People marvel over her smile, a smile and perky ears that sprouted almost immediately in my care. She responded quickly to the name Angel as if it was meant to be.
She still dances in a circle when she sees me after being apart; her bond with me brings tears to my eyes.
I wonder if she was discarded because of her coughing and sometimes vomiting after drinking (due to the paralyzed larynx), or maybe because she sheds enough fur to stuff king-size pillows, or that she is often as stubborn as a goat.
I wonder if she ever played with toys, as it took her over two months before she picked one up with excitement. I wonder if she ever had her photo taken, as she slightly feared me taking her photo for the first couple months we were together.
She has a sense of shyness when meeting new people, but with assurance, she loves children, adults, other dogs and cats.
I know she likes pizza, peanut butter, and ice cream. The word “no” means little to her. She talks and whimpers like a husky. Rabbits excite her. She also seems to love water, as she walked without hesitation into the river beside my home.
If someone truly lost this beautiful girl and misses her, I want you to know that Angel has a basket full of stuffed toys, five large dog beds throughout my home, a wooden stool to climb up onto my bed (where she sleeps beside me every night), food and water bowls hand painted with her portrait, designer collars, an unending cookie jar full of bully sticks (her favorite), she wears hats and other attire to be photographed for holidays, she goes on daily walks, is professionally groomed, has a neighbor who babysits her (at my neighbor’s house) when I’m at work, and without question, she has immeasurable love.
If you could share with me anything more about her history, I would love to know. I realize that her history may include neglect that I cannot fathom, but due to Angel’s loving demeanor, I think she had to know some degree of love.
Rest assured, for the rest of her days I will bring her love and peace.
Two phone calls were received from people in Wayne County who read this story. Neither of them knew Angel from the past, but they wanted to tell me:
“I really enjoyed your story”
“I wanted to tell you how touched I was by your story – and I praise you for taking this old dog. I enjoyed your story honey. Bless you.”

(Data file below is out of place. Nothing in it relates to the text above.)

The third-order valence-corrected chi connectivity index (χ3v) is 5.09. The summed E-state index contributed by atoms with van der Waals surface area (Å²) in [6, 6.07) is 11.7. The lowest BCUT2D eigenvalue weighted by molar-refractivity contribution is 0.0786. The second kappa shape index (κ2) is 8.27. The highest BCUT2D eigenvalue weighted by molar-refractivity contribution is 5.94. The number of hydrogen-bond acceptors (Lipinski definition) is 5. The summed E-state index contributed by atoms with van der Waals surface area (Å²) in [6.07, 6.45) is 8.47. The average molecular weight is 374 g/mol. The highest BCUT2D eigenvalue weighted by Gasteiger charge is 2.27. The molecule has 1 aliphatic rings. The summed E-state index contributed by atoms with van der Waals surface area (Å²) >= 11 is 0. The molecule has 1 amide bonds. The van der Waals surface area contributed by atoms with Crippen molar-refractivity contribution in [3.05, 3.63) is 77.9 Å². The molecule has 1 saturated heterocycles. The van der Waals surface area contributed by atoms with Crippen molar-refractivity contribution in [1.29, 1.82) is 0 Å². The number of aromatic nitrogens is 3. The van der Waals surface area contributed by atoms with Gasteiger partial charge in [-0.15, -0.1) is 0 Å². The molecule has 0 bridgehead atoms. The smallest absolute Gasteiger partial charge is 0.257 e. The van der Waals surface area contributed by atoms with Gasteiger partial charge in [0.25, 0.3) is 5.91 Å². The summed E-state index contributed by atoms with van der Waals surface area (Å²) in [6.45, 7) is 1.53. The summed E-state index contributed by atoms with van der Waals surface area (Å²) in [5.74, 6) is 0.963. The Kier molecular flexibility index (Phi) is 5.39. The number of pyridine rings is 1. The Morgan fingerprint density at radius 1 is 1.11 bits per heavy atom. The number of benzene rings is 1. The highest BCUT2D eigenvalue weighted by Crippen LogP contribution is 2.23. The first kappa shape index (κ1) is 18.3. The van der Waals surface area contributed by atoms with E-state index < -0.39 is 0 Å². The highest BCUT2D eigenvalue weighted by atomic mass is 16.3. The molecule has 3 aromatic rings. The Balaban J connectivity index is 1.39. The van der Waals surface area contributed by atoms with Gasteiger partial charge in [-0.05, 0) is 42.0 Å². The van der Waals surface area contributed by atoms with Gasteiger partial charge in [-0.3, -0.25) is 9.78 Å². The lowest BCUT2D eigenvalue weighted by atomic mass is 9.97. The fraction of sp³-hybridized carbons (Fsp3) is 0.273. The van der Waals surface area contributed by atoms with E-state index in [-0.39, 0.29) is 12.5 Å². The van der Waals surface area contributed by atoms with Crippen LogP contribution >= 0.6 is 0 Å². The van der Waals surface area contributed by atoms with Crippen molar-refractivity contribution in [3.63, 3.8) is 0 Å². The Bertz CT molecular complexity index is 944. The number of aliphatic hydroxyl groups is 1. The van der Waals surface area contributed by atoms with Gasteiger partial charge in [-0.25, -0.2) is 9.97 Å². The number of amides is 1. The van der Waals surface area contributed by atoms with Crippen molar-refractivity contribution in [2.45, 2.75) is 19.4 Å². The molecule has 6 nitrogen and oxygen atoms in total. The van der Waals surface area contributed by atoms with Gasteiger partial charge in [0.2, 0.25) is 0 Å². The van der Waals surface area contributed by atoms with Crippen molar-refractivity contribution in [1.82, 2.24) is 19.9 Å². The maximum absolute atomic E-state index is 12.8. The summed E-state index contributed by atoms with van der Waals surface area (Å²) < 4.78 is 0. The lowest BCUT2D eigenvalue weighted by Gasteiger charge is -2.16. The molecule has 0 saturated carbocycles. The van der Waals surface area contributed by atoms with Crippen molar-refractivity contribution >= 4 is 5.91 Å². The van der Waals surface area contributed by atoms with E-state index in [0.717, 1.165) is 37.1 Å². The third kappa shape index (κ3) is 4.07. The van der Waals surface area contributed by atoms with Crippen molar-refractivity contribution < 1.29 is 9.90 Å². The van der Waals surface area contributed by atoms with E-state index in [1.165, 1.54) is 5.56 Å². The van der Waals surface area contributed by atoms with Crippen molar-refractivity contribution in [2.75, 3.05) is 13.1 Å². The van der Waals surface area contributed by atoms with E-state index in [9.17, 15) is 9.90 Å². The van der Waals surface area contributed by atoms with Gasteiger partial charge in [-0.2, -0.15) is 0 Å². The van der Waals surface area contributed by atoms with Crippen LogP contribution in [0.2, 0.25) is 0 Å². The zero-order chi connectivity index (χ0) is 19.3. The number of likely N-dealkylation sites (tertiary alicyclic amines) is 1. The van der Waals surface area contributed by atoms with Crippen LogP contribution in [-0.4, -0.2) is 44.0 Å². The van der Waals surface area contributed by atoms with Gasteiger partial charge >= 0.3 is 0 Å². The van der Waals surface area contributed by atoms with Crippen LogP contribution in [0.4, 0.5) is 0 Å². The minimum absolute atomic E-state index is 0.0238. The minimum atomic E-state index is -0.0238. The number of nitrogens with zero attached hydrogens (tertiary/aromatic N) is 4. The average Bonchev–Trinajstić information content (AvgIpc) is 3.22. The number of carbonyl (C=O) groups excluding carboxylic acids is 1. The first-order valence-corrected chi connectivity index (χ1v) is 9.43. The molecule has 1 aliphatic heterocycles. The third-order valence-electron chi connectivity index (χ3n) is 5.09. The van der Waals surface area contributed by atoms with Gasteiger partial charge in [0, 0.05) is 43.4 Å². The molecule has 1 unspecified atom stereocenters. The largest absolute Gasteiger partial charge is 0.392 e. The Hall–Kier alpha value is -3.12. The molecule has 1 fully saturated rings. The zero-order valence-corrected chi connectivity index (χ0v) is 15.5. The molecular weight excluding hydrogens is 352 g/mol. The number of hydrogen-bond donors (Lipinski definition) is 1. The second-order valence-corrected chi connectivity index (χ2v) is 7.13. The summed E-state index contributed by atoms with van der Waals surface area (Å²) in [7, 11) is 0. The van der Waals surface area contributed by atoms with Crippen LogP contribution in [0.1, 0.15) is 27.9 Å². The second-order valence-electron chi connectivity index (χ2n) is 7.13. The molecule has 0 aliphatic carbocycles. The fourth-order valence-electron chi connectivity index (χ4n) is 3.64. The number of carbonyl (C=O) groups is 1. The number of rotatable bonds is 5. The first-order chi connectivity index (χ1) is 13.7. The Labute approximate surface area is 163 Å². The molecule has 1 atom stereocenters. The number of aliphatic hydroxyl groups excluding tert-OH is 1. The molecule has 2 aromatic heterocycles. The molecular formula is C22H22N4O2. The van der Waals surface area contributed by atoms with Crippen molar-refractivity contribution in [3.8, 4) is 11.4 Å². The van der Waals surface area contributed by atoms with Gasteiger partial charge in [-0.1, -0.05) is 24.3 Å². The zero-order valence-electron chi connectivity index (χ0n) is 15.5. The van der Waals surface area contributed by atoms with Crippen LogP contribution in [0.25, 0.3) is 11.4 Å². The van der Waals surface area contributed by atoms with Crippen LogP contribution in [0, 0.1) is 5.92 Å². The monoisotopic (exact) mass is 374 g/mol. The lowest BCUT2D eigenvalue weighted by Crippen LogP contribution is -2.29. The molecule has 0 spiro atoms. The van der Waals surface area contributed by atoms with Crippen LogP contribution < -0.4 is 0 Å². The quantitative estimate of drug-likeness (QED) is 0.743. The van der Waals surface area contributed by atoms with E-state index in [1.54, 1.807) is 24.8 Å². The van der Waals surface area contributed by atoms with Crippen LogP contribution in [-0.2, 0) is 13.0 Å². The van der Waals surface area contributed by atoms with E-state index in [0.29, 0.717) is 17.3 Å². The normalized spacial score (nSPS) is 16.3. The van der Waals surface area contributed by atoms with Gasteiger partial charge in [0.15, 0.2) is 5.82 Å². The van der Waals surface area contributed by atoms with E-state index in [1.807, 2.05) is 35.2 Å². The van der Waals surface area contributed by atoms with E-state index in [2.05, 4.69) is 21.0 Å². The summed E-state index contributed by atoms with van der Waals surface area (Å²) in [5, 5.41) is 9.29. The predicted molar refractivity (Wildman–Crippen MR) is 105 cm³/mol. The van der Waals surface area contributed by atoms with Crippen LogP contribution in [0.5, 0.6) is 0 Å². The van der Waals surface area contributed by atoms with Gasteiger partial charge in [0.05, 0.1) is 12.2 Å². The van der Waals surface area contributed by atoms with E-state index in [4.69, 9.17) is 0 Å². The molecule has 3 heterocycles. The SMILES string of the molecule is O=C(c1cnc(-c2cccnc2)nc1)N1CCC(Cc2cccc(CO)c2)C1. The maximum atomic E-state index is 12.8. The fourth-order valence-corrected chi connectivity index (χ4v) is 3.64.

I also contacted Wayne County Humane Society and Animal Control to see if they had any more information on Angel. All of the workers who were at the rescue shelter when Angel was found are no longer working there.
Dogs are great. Those loving little eyes, soft ears, and floppy feet make dogs basically irresistible to love. However, everything has its downside, and dog ownership is no different. When you’re deciding whether or not you’re ready to own a dog, you should weigh the pros and cons and decide if you’re ready. A pup may seem like the perfect, loving addition to your family, but dog ownership has its difficult parts as well.
This is the fun part. Dogs are great, and they offer so many positives to the lives they touch. In fact, the pros are so great that they often greatly outweigh the cons.
Companionship: Dogs are more than wagging tails and wet kisses, they are also amazing companions. They offer friendship, helps us from feeling lonely, and can be a sidekick for any adventure. Dogs are full of love and devotion, and there’s nothing that compares to the love you’ll have with a dog.
Protection: Dogs help people feel safe. Even if you have a small pup as your companion, they are still able to alert you if there is something off. Granted, you may have to train this behavior into your dog as not all of them come with this perk. Still, not being alone can feel safer, and dogs can provide their owners with that sense of security.
Everything has its downsides. Having a dog is so rewarding, but it’s not all walks to the park and playing catch. Dogs are a lot of work, require a lot of your attention, and can cause their owners some heartache.